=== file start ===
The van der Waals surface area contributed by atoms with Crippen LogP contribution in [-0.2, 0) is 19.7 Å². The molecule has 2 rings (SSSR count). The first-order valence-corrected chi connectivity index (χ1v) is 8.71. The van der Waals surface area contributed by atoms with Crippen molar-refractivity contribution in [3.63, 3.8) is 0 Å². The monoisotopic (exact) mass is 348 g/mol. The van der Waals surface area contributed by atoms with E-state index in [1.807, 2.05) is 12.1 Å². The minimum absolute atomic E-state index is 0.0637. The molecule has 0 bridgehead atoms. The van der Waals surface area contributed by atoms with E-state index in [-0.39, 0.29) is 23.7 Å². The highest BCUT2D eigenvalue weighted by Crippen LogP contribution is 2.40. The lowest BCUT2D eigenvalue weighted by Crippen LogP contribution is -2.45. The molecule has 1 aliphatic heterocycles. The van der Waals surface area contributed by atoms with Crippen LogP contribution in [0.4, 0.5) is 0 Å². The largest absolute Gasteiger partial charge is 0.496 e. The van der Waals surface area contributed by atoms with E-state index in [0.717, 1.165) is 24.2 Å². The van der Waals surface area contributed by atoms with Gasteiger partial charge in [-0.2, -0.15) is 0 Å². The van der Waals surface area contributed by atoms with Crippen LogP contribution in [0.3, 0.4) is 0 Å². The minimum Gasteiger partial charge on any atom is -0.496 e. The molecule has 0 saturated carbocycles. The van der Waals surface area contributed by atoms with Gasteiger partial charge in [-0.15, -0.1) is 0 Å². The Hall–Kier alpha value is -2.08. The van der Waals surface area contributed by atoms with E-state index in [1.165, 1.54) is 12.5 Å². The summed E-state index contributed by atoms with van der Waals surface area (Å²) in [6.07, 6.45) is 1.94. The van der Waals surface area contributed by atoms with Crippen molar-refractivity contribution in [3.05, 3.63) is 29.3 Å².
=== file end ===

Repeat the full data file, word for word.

The van der Waals surface area contributed by atoms with Crippen LogP contribution in [-0.2, 0) is 19.7 Å². The molecule has 2 rings (SSSR count). The first-order valence-corrected chi connectivity index (χ1v) is 8.71. The van der Waals surface area contributed by atoms with Crippen molar-refractivity contribution in [3.63, 3.8) is 0 Å². The monoisotopic (exact) mass is 348 g/mol. The van der Waals surface area contributed by atoms with E-state index in [1.807, 2.05) is 12.1 Å². The minimum absolute atomic E-state index is 0.0637. The molecule has 0 bridgehead atoms. The van der Waals surface area contributed by atoms with E-state index in [-0.39, 0.29) is 23.7 Å². The highest BCUT2D eigenvalue weighted by Crippen LogP contribution is 2.40. The lowest BCUT2D eigenvalue weighted by Crippen LogP contribution is -2.45. The molecule has 1 aliphatic heterocycles. The van der Waals surface area contributed by atoms with Crippen LogP contribution in [0.4, 0.5) is 0 Å². The largest absolute Gasteiger partial charge is 0.496 e. The van der Waals surface area contributed by atoms with E-state index in [0.717, 1.165) is 24.2 Å². The van der Waals surface area contributed by atoms with Gasteiger partial charge in [-0.2, -0.15) is 0 Å². The van der Waals surface area contributed by atoms with Crippen LogP contribution in [0.3, 0.4) is 0 Å². The minimum Gasteiger partial charge on any atom is -0.496 e. The molecule has 0 saturated carbocycles. The van der Waals surface area contributed by atoms with Gasteiger partial charge in [-0.15, -0.1) is 0 Å². The Hall–Kier alpha value is -2.08. The van der Waals surface area contributed by atoms with E-state index in [1.165, 1.54) is 12.5 Å². The summed E-state index contributed by atoms with van der Waals surface area (Å²) in [6.07, 6.45) is 1.94. The van der Waals surface area contributed by atoms with Crippen molar-refractivity contribution in [3.05, 3.63) is 29.3 Å².